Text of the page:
A visually and emotionally captivating retelling of a fairytale classic with an unexpected twist, “Belle” is an extraordinary experience.
Told in chapters, Belle (2023) gives us a new spin on the well-known magical tale of a young woman and a beast who fall in love, shattering the spell that turned him into a beast.
The tale this time is a little different.
A spoiled, handsome prince pursues an enchantress. Finally, he offers her something she can’t refuse: a magical rose powerful enough to stop death. She accepts, and he wins his prize. But then the prince cheats on her. She curses both him and the woman to guard the rose forever unless he finds true love.
Belle comes into the story as a marriageable-age woman who was proposed to recently by a man she has known since birth who is many years older than her, which her ailing father agrees to. Naturally, Belle turns him down, and understanding her precarious situation without a father or a husband, she goes to the Beast’s cave and asks politely for the rose.
A sightless dryad, forever frozen and rooted to the floor, guards the entrance. She offers light for a journey she cannot take herself.
The Beast is a man, scruffy but handsome, who gives her the rose freely. She rushes back to the village healer with the rose, who gives it to her father, and it revives him. But there’s a catch. To make the spell last, she must give her life to the Beast and not leave his side, sacrificing her freedom for her father not to die.
Belle willingly goes and tries to help the Beast break his curse.
Filmed in Iceland, the eerie landscape weaves a beautiful pastoral spell.
The music is a siren song complimenting the nature around them that feels too ethereal to exist.
I love unique retellings of old stories when new ideas are introduced into tales as old as time. This iteration taps into the real-life horror behind the Grimm fairytale. At the time, beautiful young women were often forced to marry men they found beastly and unappealing. They weren’t allowed to pursue relationships for love but for convenience and security. They were, as a matter of speaking, cursed — cursed to live an unhappy and loveless life.
Belle would rather be bound to the handsome but cursed Beast than an old man who was there at her birth. Her frustration with her life as a powerless woman is palpable: she desires solitude but isn’t free to be alone because she’s not a man.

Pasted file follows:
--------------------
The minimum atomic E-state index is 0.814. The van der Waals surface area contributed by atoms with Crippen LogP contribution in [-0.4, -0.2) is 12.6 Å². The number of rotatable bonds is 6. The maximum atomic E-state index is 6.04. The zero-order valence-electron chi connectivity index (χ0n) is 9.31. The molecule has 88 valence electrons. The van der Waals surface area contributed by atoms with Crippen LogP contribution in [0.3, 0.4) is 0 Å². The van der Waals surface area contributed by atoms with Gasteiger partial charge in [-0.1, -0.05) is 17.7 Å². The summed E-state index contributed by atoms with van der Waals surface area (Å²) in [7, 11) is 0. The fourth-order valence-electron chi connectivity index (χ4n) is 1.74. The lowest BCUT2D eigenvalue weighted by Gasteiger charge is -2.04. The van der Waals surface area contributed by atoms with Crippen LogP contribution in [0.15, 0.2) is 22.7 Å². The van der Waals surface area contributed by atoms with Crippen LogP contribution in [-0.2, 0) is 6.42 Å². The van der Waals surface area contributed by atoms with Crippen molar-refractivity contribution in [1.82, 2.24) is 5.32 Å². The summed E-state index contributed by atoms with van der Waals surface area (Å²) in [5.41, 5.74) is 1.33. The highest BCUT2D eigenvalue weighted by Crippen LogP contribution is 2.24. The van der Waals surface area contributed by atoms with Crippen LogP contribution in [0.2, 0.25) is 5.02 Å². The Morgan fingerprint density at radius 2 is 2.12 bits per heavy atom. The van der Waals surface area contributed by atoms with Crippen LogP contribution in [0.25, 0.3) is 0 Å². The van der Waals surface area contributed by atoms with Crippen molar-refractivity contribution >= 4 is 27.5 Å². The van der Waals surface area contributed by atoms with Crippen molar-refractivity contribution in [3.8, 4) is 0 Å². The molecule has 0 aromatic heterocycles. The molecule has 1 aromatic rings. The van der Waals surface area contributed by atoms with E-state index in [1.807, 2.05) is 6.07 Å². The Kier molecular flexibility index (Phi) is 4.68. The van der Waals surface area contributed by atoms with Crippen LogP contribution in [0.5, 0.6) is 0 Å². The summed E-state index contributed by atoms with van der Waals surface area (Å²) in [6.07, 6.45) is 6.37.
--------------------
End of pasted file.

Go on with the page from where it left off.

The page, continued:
Belle has her work cut out for her.
The Beast in this story is a cannibal, and what turns him is unclear. I prefer this version of the Beast because, to me, it’s easier to digest and more believable. There are even Scandinavian legends of men who suddenly become animalistic, abandoning reason for blood and slaughter (Baring-Gould 27).
The film is also quite funny at times. Much of that stems from naturally awkward interactions between men and women.
This is the world I love to see onscreen, one of possibility and magic.
The real horror comes in when confronted with the tragic consequences of the curse.
Belle discovers the secret of his change, but it’s too late to stop him from ripping apart people who were kind to them. His animalistic side kills without reason, using people as food. It is not without consequence, however, because the Beast is haunted by the ghosts of those he has killed.
The Beast mirrors Belle as he screams into the air, frustrated at himself and his life as a cursed man, bound to a life he didn’t choose.
With an unexpected death and a final spell, we find the story making a significant departure from the original.
Recompense for murder is repaid, and the curse seemingly remains unbroken. Unless…maybe it has been broken, just not in the way we expected.
The movie has the feeling of an adventure we’re all on.
I adored this retelling and would recommend it to anyone who loves fairy tales and needs an injection of magic in their day-t0-day life.